Skip to content

Research at St Andrews

Should I stay or should I go: biogeographic and evolutionary history of a polyploid complex (Chrysanthemum indicum complex) in response to Pleistocene climate change in China.

Research output: Contribution to journalArticle

DOI

Author(s)

J Li, Q Wan, Y-P Guo, Richard John Abbott, G-Y Rao

School/Research organisations

Abstract

Quaternary climatic oscillations greatly influenced the distribution and pattern of biodiversity in the Northern Hemisphere. Here we examine how such oscillations in South East Asia may have affected the demographic and evolutionary history of a polyploid plant complex associated with semi-dry habitats.
We analyzed plastid and nuclear ribosomal DNA (rDNA) internal transcribed spacer (ITS) sequence variation within the Chrysanthemum indicum complex (Asteraceae), which comprises diploid and polyploid plants distributed throughout China. In total, 368 individuals from 47 populations across the geographical range of the complex were analyzed.
We show that the relatively widespread tetraploid form of C. indicum expanded its range southward in the Pleistocene, possibly during the most recent or previous glacial period when conditions became drier and forests retreated in southern China. In marked contrast, diploid and other polyploid members of the complex failed to expand their ranges at these times or have since undergone range contractions in contrast to tetraploid C. indicum.
We conclude that hybridization and gene flow between taxa occurred frequently during the evolutionary history of the complex, causing considerable sharing of chlorotypes and ITS types. Nevertheless, taxa within ploidy levels could be largely distinguished according to chlorotype and/or ITS type.
Close

Details

Original languageEnglish
Pages (from-to)1031-1044
Number of pages14
JournalNew Phytologist
Volume201
Issue number3
Early online date11 Nov 2013
DOIs
Publication statusPublished - Feb 2014

    Research areas

  • biogeography, Chrysanthemum indicum complex, hybridization, polyploidy, Quaternary climatic oscillation, range expansion

Discover related content
Find related publications, people, projects and more using interactive charts.

View graph of relations

Related by author

  1. Genetic diversity hotspots and refugia identified by mapping multi-plant species haplotype diversity in China

    Deng, T., Abbott, R. J., Li, W., Sun, H. & Volis, S., 27 Aug 2019, In : Israel Journal of Plant Sciences. 66, 3-4, p. 136-151 16 p.

    Research output: Contribution to journalArticle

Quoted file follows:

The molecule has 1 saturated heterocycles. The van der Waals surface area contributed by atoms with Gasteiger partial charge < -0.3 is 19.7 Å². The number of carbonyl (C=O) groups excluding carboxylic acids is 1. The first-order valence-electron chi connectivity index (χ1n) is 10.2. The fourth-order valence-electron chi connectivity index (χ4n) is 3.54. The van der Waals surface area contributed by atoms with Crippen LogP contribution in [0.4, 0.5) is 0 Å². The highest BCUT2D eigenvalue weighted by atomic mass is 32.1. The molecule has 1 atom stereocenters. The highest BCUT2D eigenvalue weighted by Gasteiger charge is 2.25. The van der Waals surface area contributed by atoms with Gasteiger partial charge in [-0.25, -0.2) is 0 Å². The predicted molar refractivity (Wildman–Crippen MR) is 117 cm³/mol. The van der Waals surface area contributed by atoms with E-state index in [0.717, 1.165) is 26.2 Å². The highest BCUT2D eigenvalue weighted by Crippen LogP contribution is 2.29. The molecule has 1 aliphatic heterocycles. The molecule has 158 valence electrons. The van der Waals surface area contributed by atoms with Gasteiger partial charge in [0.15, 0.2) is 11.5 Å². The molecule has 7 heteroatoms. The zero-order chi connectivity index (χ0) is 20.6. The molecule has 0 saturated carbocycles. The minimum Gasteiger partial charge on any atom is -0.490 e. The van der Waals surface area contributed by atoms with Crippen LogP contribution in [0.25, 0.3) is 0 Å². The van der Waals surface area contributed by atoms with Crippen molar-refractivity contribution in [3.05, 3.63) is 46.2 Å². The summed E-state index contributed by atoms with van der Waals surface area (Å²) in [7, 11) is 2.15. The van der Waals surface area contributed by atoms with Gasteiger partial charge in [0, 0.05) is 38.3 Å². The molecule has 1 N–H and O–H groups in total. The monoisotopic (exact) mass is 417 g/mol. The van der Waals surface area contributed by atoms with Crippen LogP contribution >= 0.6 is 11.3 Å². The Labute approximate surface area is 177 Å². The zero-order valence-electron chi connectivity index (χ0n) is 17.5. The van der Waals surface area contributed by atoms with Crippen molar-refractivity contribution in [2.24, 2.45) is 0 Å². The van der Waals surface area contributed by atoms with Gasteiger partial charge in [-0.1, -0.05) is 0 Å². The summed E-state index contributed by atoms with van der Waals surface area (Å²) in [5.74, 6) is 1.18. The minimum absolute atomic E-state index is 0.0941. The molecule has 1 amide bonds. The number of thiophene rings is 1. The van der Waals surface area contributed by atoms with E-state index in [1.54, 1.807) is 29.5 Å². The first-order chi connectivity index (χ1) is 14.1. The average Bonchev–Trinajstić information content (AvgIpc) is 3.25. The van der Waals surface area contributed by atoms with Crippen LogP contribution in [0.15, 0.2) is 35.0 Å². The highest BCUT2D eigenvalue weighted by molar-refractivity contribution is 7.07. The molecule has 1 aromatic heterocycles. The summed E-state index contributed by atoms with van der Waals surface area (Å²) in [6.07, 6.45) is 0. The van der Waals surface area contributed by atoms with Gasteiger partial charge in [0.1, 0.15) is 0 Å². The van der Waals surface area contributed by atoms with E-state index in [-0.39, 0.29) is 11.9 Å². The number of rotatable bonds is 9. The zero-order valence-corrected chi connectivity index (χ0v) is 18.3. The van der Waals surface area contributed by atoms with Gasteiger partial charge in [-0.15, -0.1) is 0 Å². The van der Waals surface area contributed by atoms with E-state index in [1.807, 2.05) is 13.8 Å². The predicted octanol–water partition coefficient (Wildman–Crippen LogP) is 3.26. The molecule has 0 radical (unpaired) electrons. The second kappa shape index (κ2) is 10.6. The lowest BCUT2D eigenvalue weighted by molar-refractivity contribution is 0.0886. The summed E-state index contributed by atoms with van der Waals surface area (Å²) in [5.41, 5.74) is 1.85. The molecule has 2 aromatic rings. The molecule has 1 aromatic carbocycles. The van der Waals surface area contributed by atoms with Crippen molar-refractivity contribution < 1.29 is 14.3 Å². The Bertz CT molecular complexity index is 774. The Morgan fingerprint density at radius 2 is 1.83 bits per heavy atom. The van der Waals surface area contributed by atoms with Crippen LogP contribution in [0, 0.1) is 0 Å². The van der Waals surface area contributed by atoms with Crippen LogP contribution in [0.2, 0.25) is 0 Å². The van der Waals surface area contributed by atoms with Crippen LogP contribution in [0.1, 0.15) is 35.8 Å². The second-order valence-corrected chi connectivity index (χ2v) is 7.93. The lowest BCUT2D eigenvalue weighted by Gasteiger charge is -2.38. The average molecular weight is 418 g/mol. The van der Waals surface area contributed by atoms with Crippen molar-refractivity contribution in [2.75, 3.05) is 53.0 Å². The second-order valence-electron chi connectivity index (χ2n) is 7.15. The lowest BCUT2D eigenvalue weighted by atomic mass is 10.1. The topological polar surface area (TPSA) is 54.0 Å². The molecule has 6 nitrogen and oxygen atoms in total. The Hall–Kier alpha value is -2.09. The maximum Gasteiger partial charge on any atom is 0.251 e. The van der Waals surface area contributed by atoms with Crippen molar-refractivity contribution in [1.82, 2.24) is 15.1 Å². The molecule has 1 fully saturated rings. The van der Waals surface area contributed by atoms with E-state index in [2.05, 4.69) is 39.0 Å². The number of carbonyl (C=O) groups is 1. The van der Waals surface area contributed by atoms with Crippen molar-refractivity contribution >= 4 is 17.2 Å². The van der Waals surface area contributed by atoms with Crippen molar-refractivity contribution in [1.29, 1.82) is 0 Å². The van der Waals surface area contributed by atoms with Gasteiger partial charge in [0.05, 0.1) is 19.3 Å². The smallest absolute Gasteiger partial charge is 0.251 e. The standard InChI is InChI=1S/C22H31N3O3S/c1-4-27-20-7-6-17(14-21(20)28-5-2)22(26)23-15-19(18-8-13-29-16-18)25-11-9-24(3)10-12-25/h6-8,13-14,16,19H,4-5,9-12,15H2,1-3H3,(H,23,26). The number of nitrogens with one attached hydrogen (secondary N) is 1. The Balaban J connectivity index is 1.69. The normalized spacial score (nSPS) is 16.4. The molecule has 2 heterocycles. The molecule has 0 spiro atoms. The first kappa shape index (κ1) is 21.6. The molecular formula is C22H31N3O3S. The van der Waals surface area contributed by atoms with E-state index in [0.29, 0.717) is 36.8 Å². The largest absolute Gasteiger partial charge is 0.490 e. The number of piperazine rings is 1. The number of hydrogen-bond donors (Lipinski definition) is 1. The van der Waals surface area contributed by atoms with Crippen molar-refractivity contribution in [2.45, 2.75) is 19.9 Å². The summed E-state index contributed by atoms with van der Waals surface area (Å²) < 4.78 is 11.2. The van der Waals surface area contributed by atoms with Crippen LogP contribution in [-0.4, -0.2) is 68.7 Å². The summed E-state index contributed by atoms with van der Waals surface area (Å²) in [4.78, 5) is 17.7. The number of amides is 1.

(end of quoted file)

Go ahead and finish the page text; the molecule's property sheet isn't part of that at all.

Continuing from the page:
2. Ancient introgression drives adaptation to cooler and drier mountain habitats in a cypress species complex

    Ma, Y., Wang, J., Hu, Q., Li, J., Sun, Y., Zhang, L., Abbott, R. J., Liu, J. & Mao, K., 18 Jun 2019, In : Communications Biology. 2, 12 p., 213.

    Research output: Contribution to journalArticle

  3. Late Pleistocene speciation of three closely related tree peonies endemic to the Qinling–Daba Mountains, a major glacial refugium in Central China

    Xu, X-X., Cheng, F-Y., Peng, L-P., Sun, Y-Q., Hu, X-G., Li, S-Y., Xian, H-L., Jia, K-H., Abbott, R. J. & Mao, J-F., 17 Jun 2019, In : Ecology and Evolution. Early View, 21 p.

    Research output: Contribution to journalArticle

  4. Divergence and reproductive isolation between two closely related allopatric Iris species

    Volis, S., Zhang, Y-H., Deng, T., Dorman, M., Blecher, M. & Abbott, R. J., Jun 2019, In : Biological Journal of the Linnean Society. 127, 2, p. 377-389 13 p.

    Research output: Contribution to journalArticle

  5. A mixing-isolation-mixing model of speciation can potentially explain hotspots of species diversity

    Abbott, R. J., Mar 2019, In : National Science Review. 6, 2, p. 290-291 2 p.

    Research output: Contribution to journalComment/debate

Related by journal

  1. New Phytologist (Journal)

    Richard John Abbott (Editor)
    2009 → …

    Activity: Publication peer-review and editorial work typesEditor of research journal

  2. New Phytologist (Journal)

    Richard John Abbott (Editor)
    20042009

    Activity: Publication peer-review and editorial work typesEditor of research journal

Related by journal

  1. Ancient plant DNA in lake sediments

    Parducci, L., Bennett, K. D., Ficetola, G. F., Alsos, I. G., Suyama, Y., Wood, J. R. & Pedersen, M. W., May 2017, In : New Phytologist. 214, 3, p. 924-942 19 p.

    Research output: Contribution to journalArticle

  2. Arctic plant origins and early formation of circumarctic distributions: a case study of the mountain sorrel, Oxyria digyna

    Wang, Q., Liu, J., Allen, G. A., Ma, Y., Yue, W., Marr, K. L. & Abbott, R. J., Jan 2016, In : New Phytologist. 209, 1, p. 343-353

    Research output: Contribution to journalArticle

  3. Current plant speciation research: unravelling the processes and mechanisms behind the evolution of reproductive isolation barriers

    Lafon-Placette, C., Vallejo-Marin, M., Parisod, C., Abbott, R. J. & Kohler, C., Jan 2016, In : New Phytologist. 209, 1, p. 29-33

    Research output: Contribution to journalArticle

  4. Coevolution can explain defensive secondary metabolite diversity in plants

    Speed, M. P., Fenton, A., Jones, M. G., Ruxton, G. D. & Brockhurst, M. A., Dec 2015, In : New Phytologist. 208, 4, p. 1251-1263

    Research output: Contribution to journalArticle

  5. Principles and methods for automated palynology

    Holt, K. A. & Bennett, K., 2014, In : New Phytologist. 203, 3, p. 735-742 8 p.

    Research output: Contribution to journalArticle

ID: 72672616

Top